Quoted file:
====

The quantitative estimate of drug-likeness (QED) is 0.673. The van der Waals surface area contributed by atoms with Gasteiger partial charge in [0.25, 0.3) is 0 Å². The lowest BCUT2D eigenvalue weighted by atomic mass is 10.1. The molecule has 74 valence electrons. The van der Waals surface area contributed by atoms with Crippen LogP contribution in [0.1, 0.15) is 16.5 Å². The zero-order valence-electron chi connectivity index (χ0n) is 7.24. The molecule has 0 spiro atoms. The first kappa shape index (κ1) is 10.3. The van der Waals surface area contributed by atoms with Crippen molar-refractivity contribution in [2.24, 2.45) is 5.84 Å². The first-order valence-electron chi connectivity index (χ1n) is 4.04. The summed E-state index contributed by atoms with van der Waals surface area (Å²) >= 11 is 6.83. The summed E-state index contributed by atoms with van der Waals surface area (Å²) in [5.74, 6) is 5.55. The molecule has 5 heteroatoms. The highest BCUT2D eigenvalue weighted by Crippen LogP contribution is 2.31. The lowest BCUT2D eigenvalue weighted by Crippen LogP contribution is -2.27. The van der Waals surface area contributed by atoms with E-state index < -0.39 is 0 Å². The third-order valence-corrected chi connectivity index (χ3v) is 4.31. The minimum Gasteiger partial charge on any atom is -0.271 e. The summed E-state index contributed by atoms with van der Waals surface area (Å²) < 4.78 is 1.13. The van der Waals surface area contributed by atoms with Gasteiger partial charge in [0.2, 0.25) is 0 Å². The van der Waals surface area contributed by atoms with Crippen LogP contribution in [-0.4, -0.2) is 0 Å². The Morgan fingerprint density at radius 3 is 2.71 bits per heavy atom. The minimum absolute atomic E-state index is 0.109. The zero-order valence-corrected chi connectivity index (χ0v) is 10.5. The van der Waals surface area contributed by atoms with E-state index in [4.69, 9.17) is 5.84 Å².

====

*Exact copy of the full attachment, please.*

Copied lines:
The quantitative estimate of drug-likeness (QED) is 0.673. The van der Waals surface area contributed by atoms with Gasteiger partial charge in [0.25, 0.3) is 0 Å². The lowest BCUT2D eigenvalue weighted by atomic mass is 10.1. The molecule has 74 valence electrons. The van der Waals surface area contributed by atoms with Crippen LogP contribution in [0.1, 0.15) is 16.5 Å². The zero-order valence-electron chi connectivity index (χ0n) is 7.24. The molecule has 0 spiro atoms. The first kappa shape index (κ1) is 10.3. The van der Waals surface area contributed by atoms with Crippen molar-refractivity contribution in [2.24, 2.45) is 5.84 Å². The first-order valence-electron chi connectivity index (χ1n) is 4.04. The summed E-state index contributed by atoms with van der Waals surface area (Å²) >= 11 is 6.83. The summed E-state index contributed by atoms with van der Waals surface area (Å²) in [5.74, 6) is 5.55. The molecule has 5 heteroatoms. The highest BCUT2D eigenvalue weighted by Crippen LogP contribution is 2.31. The lowest BCUT2D eigenvalue weighted by Crippen LogP contribution is -2.27. The van der Waals surface area contributed by atoms with E-state index < -0.39 is 0 Å². The third-order valence-corrected chi connectivity index (χ3v) is 4.31. The minimum Gasteiger partial charge on any atom is -0.271 e. The summed E-state index contributed by atoms with van der Waals surface area (Å²) < 4.78 is 1.13. The van der Waals surface area contributed by atoms with Gasteiger partial charge in [0.2, 0.25) is 0 Å². The van der Waals surface area contributed by atoms with Crippen LogP contribution in [-0.4, -0.2) is 0 Å². The Morgan fingerprint density at radius 3 is 2.71 bits per heavy atom. The minimum absolute atomic E-state index is 0.109. The zero-order valence-corrected chi connectivity index (χ0v) is 10.5. The van der Waals surface area contributed by atoms with E-state index in [4.69, 9.17) is 5.84 Å².